Generally, practice PA's can also be used for small gigs. Larger venues will, 90% of the time, have a house PA, rendering a larger PA useless. A small PA will do the job almost all the time.

Besides, you've never heard of a guitarist upgrading to a better amp? Same concept.
My guitar modification blog.
Quote by MuffinMan
Jesus was all like "To those about to rock, I salute you." then he grabbed his mighty axe and rocked the Romans out really hard. Of course they were strict classical music so....
Last edited by Black Star at Oct 24, 2009,
#32

Besides, you've never heard of a guitarist upgrading to a better amp? Same concept.


And that's why I don't recommend people starting out with 10w practice amps. They'll inevitably need to be replaced, so why bother?

As far as gigs go, maybe it's because I'm at uni and have played gigs/been to gigs in lots of very non-traditional settings (bars with no PA system, big halls, outdoors, etc), and I reckon you need a significantly powerful PA setup to cope with vocals in such situations.

Can we clear up what you're defining as a 'practice' level PA? I would call anything below 250-300w a 'practice' one, with ones at that level or above with decent speakers being good for smallish gigs.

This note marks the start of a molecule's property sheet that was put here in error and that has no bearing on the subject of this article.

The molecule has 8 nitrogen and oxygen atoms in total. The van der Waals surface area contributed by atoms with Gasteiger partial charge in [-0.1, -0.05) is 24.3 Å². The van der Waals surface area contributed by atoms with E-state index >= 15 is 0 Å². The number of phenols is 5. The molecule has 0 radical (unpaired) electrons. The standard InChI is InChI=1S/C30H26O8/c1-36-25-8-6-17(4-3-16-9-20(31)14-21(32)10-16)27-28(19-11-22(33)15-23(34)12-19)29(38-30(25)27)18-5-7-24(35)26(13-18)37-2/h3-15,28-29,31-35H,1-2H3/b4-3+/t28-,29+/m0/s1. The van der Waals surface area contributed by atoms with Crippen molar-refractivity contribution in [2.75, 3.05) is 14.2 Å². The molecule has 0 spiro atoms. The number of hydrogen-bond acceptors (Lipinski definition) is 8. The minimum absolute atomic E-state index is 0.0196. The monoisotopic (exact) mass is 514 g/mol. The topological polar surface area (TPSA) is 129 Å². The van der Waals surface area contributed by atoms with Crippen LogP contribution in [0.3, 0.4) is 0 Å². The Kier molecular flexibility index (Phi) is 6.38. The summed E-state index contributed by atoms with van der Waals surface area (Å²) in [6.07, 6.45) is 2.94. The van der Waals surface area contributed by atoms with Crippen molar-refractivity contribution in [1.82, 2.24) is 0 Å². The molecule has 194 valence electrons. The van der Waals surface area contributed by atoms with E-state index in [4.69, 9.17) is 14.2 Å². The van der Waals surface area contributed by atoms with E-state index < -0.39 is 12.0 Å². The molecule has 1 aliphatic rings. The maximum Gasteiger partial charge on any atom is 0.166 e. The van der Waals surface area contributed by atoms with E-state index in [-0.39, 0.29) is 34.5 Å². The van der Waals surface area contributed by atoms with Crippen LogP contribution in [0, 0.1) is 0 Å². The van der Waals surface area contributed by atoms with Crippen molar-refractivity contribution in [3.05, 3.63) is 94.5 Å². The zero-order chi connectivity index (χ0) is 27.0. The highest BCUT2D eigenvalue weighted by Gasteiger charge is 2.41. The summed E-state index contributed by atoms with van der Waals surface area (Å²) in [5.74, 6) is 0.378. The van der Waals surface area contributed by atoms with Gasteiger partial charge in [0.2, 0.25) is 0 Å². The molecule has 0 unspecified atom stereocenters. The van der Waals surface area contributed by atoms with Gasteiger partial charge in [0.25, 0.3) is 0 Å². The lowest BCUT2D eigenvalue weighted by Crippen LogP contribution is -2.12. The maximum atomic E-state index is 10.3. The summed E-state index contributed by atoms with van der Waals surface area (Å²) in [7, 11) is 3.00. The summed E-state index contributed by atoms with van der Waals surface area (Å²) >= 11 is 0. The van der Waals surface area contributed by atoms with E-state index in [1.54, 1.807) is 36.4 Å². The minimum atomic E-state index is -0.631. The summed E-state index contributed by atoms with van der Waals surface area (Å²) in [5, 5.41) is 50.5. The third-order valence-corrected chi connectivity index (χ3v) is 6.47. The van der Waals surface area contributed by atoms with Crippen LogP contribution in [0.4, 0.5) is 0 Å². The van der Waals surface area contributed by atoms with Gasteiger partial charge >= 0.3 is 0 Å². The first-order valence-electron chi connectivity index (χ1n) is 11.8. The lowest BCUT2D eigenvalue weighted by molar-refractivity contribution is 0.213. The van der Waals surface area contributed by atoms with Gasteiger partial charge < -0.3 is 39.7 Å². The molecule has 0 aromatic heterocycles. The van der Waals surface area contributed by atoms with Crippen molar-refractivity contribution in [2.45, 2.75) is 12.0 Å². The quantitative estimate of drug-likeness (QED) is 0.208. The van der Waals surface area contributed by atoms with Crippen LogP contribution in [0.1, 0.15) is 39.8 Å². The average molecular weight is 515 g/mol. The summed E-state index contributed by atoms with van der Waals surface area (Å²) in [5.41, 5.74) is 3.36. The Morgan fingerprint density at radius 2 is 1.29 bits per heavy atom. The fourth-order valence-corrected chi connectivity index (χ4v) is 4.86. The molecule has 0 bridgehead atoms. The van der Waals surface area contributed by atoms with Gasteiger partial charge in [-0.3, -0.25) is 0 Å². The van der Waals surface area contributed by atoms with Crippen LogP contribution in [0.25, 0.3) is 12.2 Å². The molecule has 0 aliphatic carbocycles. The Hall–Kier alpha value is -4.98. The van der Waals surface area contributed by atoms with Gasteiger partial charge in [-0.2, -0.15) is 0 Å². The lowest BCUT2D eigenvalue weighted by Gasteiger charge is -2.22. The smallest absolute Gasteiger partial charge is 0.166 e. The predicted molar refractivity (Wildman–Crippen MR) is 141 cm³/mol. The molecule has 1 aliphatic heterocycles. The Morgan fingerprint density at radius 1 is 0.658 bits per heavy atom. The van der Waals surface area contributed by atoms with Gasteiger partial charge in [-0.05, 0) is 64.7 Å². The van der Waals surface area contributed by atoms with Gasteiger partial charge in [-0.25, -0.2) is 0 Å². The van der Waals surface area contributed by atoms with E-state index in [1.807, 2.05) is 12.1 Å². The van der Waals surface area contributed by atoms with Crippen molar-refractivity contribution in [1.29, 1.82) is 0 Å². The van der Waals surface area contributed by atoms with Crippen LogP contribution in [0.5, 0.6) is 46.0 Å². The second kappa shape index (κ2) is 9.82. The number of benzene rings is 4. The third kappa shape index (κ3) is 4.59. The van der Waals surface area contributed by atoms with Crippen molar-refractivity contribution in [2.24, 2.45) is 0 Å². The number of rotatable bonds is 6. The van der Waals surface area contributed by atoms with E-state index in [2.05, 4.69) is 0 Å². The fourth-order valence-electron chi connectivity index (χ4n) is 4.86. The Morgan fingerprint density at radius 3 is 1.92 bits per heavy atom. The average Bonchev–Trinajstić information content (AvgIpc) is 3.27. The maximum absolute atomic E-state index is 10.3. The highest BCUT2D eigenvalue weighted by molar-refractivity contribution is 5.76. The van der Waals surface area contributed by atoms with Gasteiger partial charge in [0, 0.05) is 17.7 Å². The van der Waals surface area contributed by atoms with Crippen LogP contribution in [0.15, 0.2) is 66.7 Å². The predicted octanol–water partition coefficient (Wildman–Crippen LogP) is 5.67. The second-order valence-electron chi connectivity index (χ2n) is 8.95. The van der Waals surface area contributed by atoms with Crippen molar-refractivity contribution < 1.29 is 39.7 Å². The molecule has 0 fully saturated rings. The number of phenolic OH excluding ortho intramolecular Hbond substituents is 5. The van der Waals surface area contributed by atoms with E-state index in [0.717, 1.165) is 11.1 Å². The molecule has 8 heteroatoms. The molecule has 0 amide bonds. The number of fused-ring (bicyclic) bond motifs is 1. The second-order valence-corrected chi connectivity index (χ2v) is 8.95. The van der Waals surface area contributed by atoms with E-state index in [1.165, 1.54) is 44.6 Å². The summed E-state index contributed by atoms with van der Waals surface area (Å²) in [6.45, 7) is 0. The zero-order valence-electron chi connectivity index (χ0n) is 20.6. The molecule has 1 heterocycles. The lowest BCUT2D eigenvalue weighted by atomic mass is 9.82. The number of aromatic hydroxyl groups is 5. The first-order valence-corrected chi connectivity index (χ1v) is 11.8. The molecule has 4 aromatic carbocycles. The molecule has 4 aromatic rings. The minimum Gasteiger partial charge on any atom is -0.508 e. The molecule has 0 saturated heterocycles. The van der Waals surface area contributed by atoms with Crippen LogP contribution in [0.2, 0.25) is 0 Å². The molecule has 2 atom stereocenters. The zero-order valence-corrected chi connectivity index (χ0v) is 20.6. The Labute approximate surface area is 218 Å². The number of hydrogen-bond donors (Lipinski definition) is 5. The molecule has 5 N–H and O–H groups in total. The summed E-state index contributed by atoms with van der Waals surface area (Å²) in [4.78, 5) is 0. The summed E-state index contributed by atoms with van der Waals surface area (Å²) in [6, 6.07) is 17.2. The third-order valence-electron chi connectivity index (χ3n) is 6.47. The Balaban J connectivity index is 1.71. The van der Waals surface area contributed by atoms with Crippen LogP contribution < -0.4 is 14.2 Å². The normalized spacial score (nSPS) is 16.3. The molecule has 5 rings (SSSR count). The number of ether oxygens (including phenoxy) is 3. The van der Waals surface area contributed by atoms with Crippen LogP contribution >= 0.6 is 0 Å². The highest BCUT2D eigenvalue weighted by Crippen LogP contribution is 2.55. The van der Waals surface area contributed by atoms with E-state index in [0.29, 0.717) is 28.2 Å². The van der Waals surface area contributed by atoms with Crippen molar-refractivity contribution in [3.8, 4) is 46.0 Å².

#33
Quote by Samzawadi
And that's why I don't recommend people starting out with 10w practice amps. They'll inevitably need to be replaced, so why bother?

As far as gigs go, maybe it's because I'm at uni and have played gigs/been to gigs in lots of very non-traditional settings (bars with no PA system, big halls, outdoors, etc), and I reckon you need a significantly powerful PA setup to cope with vocals in such situations.

Can we clear up what you're defining as a 'practice' level PA? I would call anything below 250-300w a 'practice' one, with ones at that level or above with decent speakers being good for smallish gigs.


you clearly have never given lessons. if you had, you'd realize how many people, after a week of practice (or perhaps i shold say a week of owning a guitar), decide that "guitar is not for them." that's why people start with a cheapo 10w practice amp, because it's a smaller investment, less risk, should they decide they're not really into it.

every bar i've been to across the globe (not sayin' i'm the alcy tht's been to every bar in the world, just sayin it's not a regional thing) that didn't have its own PA was small enough to where a practice PA would do the job just fine. think about it, what do bars and clubs usually have? music, even if it's very low level background noise. the bigger the club, the more powerful (and often more complex) the PA gets.